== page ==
Another example of the attempt to introduce idea of self into the Buddha’s teaching is in the well-known words Attidīpā viharatha, attasaraṇā anaññasaraṇā, which are taken out of context in the Mahāparinibbāna-sutta.[139]This phrase literally means: ‘Dwell making yourselves your island (support), making yourselves your refuge, and not anyone else as your refuge.’[140] Those who wish to see a self in Buddhism interpret the words attadīpā and attasaraṇā ‘taking self as a lamp’, ‘taking self as a refuge’.[141]

We cannot understand the full meaning and significance of the advice of the Buddha to Ānanda, unless we take into consideration the background and the context in which these words were spoken.”

in this sutta NO SELF IS an affliction
No, the sutta never said no self is affliction. It says what is an affliction cannot be I, me, or mine, because if there were a Self the affliction could end under the control of that Self.
the True Self isn't an individual personality,this is talking about the "self and the world" or "the Self the size of the thumb" which were the views of self of the non buddhists.
Actually that translation is not good. The more accurate translation is this:

Subhuti replied, "No, World-Honored One. Why? There is no separately existing thing that can be called Arhat. If an Arhat gives rise to the thought that he has attained the fruit of Arhatship, then he is still caught up in the idea of a self, a person, a living being, and a life span. World-Honored One, you have often said that I have attained the concentration of peaceful abiding and that in the community, I am the Arhat who has most transformed need and desire. World-Honored One, if I were to think that I had attained the fruit of Arhatship, you certainly would not have said that I love to dwell in the concentration of peaceful abiding."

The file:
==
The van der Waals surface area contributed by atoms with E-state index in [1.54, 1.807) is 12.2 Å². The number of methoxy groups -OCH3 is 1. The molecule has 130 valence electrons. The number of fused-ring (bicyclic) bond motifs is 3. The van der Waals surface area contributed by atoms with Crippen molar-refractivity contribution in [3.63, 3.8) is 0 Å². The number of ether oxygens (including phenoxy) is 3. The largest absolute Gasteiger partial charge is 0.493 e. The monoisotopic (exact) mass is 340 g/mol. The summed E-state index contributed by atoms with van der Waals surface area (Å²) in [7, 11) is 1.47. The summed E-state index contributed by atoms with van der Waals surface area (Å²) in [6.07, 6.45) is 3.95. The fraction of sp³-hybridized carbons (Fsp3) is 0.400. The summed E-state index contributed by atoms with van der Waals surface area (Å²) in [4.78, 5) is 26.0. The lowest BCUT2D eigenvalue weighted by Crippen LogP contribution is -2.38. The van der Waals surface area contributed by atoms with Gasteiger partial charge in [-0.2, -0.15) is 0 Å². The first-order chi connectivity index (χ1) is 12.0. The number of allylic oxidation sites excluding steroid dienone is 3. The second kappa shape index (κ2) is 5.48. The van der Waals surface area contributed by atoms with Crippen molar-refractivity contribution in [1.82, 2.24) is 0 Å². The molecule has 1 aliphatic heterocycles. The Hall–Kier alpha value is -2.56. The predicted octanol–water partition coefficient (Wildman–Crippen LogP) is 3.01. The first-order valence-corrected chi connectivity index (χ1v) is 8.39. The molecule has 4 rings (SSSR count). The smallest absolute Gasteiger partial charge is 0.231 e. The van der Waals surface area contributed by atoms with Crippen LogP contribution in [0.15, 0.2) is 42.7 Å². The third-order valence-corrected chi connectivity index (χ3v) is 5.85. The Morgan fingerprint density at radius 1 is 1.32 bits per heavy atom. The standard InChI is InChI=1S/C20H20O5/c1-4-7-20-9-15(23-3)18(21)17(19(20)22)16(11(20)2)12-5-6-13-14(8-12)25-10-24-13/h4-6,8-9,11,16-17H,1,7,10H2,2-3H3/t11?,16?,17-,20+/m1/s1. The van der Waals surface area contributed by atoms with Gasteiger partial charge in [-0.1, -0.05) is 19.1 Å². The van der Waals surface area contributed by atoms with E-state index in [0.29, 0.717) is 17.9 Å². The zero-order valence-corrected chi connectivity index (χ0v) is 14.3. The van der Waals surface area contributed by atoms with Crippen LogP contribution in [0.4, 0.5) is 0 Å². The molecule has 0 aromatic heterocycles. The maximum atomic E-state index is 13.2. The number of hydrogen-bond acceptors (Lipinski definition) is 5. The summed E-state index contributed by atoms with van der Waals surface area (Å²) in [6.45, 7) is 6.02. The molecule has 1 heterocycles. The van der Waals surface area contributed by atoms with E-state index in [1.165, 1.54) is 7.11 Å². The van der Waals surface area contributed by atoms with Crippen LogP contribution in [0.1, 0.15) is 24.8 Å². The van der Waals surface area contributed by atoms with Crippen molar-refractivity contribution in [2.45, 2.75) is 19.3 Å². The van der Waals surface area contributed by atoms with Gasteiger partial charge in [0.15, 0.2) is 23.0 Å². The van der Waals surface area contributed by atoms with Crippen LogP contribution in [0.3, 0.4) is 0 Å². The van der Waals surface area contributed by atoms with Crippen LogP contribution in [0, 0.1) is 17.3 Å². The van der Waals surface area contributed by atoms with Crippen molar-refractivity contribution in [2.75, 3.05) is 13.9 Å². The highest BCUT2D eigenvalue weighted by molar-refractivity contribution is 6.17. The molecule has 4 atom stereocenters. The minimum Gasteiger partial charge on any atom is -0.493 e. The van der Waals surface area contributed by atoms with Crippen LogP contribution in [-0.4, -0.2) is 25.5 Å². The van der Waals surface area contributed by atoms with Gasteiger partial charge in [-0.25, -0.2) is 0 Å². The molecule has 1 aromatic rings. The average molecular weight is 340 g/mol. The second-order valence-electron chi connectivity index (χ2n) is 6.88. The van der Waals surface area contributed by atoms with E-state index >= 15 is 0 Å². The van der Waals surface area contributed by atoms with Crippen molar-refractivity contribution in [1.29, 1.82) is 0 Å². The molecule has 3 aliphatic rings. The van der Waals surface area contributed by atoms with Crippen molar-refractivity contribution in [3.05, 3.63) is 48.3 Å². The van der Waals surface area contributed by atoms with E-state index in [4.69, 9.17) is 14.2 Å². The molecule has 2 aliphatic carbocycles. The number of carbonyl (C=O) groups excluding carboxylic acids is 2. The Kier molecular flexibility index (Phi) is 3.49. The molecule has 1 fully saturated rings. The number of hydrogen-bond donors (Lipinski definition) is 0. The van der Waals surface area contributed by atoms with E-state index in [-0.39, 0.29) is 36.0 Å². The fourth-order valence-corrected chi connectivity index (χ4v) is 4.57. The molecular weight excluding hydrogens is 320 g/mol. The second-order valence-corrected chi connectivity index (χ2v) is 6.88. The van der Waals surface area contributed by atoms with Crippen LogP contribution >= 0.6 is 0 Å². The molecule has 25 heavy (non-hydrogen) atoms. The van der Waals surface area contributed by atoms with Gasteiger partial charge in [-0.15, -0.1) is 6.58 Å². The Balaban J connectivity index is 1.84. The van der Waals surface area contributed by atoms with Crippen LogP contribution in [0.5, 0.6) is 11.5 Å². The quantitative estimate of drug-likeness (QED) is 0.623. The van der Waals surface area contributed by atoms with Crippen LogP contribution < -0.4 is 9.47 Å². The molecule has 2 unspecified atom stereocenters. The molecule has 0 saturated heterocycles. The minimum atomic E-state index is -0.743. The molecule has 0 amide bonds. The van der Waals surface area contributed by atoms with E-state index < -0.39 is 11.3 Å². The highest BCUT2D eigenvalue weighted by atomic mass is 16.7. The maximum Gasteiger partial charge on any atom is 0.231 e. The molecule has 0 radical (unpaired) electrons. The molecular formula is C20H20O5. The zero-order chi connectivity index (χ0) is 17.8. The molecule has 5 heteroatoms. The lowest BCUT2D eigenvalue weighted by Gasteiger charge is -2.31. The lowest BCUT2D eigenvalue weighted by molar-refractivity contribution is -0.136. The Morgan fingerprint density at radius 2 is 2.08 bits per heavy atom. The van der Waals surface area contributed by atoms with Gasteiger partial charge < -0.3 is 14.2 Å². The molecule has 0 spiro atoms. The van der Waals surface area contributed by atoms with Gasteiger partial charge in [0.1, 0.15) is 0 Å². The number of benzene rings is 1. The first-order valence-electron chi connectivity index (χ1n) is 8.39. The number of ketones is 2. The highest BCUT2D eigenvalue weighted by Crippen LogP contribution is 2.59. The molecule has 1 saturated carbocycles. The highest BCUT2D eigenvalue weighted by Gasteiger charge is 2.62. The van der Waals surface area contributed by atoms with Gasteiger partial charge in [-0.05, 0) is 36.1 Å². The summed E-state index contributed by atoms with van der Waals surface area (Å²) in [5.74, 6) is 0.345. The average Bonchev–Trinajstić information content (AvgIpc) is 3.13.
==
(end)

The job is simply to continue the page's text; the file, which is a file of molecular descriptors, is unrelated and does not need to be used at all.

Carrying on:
The "Self" here in refutation is not merely a personal ego or self, but the very idea of an "inherently existing Self", a self that has the characteristics of independence, permanence, agency, separateness.

The Self of the non-Buddhists are much closer to your idea of a True Self than you think. Read the Advaita books, all of them are not talking about an individual self but an impersonal True Self with capital S that is all-pervasive Brahman/pure consciousness. I have not yet met a Hindu who identifies the True Self as "the Self the size of the thumb".